A new augmented reality system allows engineers to provide visual instructions to remote t...

It can be very frustrating trying to fix something, when the person instructing you isn’t there in person, but is instead communicating with you over a phone line – “Whaddaya mean, ‘The silver cap’? Which silver cap?!” This is why engineers sometimes need to be flown in to factories or other places that use complex machines, to make repairs that simply can’t be explained verbally. Researchers from the Fraunhofer Institute for Communication, Information Processing and Ergonomics, however, have developed an augmented reality system that lets those engineers provide real-time visual instructions to distant on-site technicians ... and it can be done without internet access.  Read More

Researchers have coated a guitar tailpiece with a thin layer of DiaForce, which allows for...

For most of us, digitally capturing our six-string virtuosity involves plugging an axe into a guitar interface like Apogee's JAM and then launching some software on a laptop or mobile device. Researchers from Germany's Fraunhofer Institute for Surface Engineering and Thin Films are currently developing a somewhat neater, and potentially more accurate, solution that also holds the promise of replacing the humble guitar pickup. The guitar's tailpiece has been thinly coated with a contact material which is claimed to precisely capture complex playing movements in minute detail and convert them to digital control signals for onward processing.  Read More

The ADOSE vehicle sensory system is reportedly inexpensive enough to produce, it could be ...

There are presently several in-car systems that use small cameras and sensors to alert drivers to dangers on the road, or even in their own driving habits. Some of these systems can be quite costly, and are therefore limited to use in fairly expensive automobiles. Now, however, a team of scientists from Germany's Fraunhofer Institute for Reliability and Microintegration have developed a new type of sensory system, that's cheap enough to produce that it could be used in economy vehicles.  Read More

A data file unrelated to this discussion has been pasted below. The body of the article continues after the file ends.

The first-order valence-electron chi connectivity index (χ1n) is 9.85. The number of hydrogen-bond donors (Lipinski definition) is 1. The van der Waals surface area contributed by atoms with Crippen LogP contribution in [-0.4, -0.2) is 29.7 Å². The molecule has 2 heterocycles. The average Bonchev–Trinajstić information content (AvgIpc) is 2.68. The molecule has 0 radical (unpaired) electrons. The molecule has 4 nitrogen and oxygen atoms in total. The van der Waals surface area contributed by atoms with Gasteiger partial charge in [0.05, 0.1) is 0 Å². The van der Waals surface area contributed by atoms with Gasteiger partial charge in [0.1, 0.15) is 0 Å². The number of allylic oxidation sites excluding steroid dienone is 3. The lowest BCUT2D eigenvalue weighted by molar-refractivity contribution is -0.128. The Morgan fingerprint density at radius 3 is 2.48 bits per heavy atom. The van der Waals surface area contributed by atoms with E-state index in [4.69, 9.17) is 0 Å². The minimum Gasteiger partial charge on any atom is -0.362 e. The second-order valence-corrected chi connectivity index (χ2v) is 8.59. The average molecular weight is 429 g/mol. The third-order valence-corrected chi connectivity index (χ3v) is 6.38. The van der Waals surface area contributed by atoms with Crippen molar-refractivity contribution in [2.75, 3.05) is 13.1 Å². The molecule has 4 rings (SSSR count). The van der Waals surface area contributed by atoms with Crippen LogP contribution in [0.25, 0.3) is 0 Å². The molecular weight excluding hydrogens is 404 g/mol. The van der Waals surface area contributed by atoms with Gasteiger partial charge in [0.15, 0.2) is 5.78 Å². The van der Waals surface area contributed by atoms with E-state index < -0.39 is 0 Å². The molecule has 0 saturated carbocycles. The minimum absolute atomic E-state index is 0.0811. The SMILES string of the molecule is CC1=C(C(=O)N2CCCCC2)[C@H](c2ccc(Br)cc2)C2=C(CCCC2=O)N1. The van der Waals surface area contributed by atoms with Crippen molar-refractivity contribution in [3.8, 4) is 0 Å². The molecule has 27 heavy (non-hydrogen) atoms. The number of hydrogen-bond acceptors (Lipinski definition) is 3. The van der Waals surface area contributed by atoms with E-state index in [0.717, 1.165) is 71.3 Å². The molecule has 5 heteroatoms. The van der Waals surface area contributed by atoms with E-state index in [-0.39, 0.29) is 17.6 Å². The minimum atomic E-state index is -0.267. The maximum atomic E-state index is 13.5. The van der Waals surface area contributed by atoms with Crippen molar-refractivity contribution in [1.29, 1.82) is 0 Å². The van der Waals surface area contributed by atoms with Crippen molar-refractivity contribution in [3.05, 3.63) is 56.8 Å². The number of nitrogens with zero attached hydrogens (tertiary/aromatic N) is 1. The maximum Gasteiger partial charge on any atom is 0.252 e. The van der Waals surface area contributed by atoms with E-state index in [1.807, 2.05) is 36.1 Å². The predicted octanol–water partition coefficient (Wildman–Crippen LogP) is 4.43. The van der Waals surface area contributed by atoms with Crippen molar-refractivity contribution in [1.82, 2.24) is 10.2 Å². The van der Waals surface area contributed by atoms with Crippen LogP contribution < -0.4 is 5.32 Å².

Fraunhofer researchers have developed a non-dairy ice cream alternative called Lupinesse

While the researchers at Fraunhofer have been toiling away on all manner of important technologies, from electric vehicles and printable batteries to antibacterial film and water conservation technologies, it's good to see they've also turned some of their expertize towards the equally important task of bringing the joy of ice cream on a summer's day to those with a milk allergy or lactose intolerance. A new plant-based ice cream alternative developed by Fraunhofer researchers called Lupinesse has already hit store shelves in Germany and is apparently pretty close to the real thing.  Read More

SMART-WAY is an app currently in development, that would show commuters how to reach their...

We know how it is ... you would use public transportation more often, but it’s such a hassle trying to figure out which bus, train or tram to take, where to transfer, and what to do if your plans are altered. In the future, however, that might not be a problem. Germany’s Fraunhofer Institute for Transportation and Infrastructure Systems is working on SMART-WAY, a mobile phone app that would make using public transit as simple as following the directions on a vehicle navigation system – you would just indicate your destination, and it would show you how to get there using public services, updating its information in real time.  Read More